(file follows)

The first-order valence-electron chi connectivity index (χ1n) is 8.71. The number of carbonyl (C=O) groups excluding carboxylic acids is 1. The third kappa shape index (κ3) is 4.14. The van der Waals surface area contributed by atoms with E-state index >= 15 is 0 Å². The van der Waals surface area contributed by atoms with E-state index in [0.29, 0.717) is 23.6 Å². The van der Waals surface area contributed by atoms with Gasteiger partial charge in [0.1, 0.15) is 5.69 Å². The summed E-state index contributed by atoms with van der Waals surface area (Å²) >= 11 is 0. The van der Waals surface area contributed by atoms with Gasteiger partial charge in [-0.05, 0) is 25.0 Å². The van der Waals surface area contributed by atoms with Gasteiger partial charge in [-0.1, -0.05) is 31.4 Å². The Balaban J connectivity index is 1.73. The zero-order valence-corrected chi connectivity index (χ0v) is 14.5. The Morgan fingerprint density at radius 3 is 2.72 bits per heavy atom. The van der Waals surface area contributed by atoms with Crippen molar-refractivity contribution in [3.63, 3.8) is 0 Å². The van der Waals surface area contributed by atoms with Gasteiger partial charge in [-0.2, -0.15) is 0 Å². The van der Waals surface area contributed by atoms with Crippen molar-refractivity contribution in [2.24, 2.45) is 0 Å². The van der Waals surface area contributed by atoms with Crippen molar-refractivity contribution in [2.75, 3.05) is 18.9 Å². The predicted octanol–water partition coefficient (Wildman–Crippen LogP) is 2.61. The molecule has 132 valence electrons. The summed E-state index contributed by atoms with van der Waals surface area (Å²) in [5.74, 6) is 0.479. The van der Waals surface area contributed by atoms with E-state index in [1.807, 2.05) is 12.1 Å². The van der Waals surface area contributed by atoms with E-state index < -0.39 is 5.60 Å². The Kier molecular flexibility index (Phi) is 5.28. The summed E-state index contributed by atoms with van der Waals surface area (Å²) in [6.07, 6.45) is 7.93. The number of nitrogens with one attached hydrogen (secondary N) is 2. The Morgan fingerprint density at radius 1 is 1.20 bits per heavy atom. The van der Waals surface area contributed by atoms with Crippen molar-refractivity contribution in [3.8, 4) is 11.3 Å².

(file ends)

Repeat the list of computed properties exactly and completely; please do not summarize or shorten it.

The first-order valence-electron chi connectivity index (χ1n) is 8.71. The number of carbonyl (C=O) groups excluding carboxylic acids is 1. The third kappa shape index (κ3) is 4.14. The van der Waals surface area contributed by atoms with E-state index >= 15 is 0 Å². The van der Waals surface area contributed by atoms with E-state index in [0.29, 0.717) is 23.6 Å². The van der Waals surface area contributed by atoms with Gasteiger partial charge in [0.1, 0.15) is 5.69 Å². The summed E-state index contributed by atoms with van der Waals surface area (Å²) >= 11 is 0. The van der Waals surface area contributed by atoms with Gasteiger partial charge in [-0.05, 0) is 25.0 Å². The van der Waals surface area contributed by atoms with Gasteiger partial charge in [-0.1, -0.05) is 31.4 Å². The Balaban J connectivity index is 1.73. The zero-order valence-corrected chi connectivity index (χ0v) is 14.5. The Morgan fingerprint density at radius 3 is 2.72 bits per heavy atom. The van der Waals surface area contributed by atoms with Crippen molar-refractivity contribution in [3.63, 3.8) is 0 Å². The van der Waals surface area contributed by atoms with Gasteiger partial charge in [-0.2, -0.15) is 0 Å². The van der Waals surface area contributed by atoms with Crippen molar-refractivity contribution in [2.24, 2.45) is 0 Å². The van der Waals surface area contributed by atoms with Crippen molar-refractivity contribution in [2.75, 3.05) is 18.9 Å². The predicted octanol–water partition coefficient (Wildman–Crippen LogP) is 2.61. The molecule has 132 valence electrons. The summed E-state index contributed by atoms with van der Waals surface area (Å²) in [5.74, 6) is 0.479. The van der Waals surface area contributed by atoms with E-state index in [1.807, 2.05) is 12.1 Å². The van der Waals surface area contributed by atoms with E-state index < -0.39 is 5.60 Å². The Kier molecular flexibility index (Phi) is 5.28. The summed E-state index contributed by atoms with van der Waals surface area (Å²) in [6.07, 6.45) is 7.93. The number of nitrogens with one attached hydrogen (secondary N) is 2. The Morgan fingerprint density at radius 1 is 1.20 bits per heavy atom. The van der Waals surface area contributed by atoms with Crippen molar-refractivity contribution in [3.8, 4) is 11.3 Å².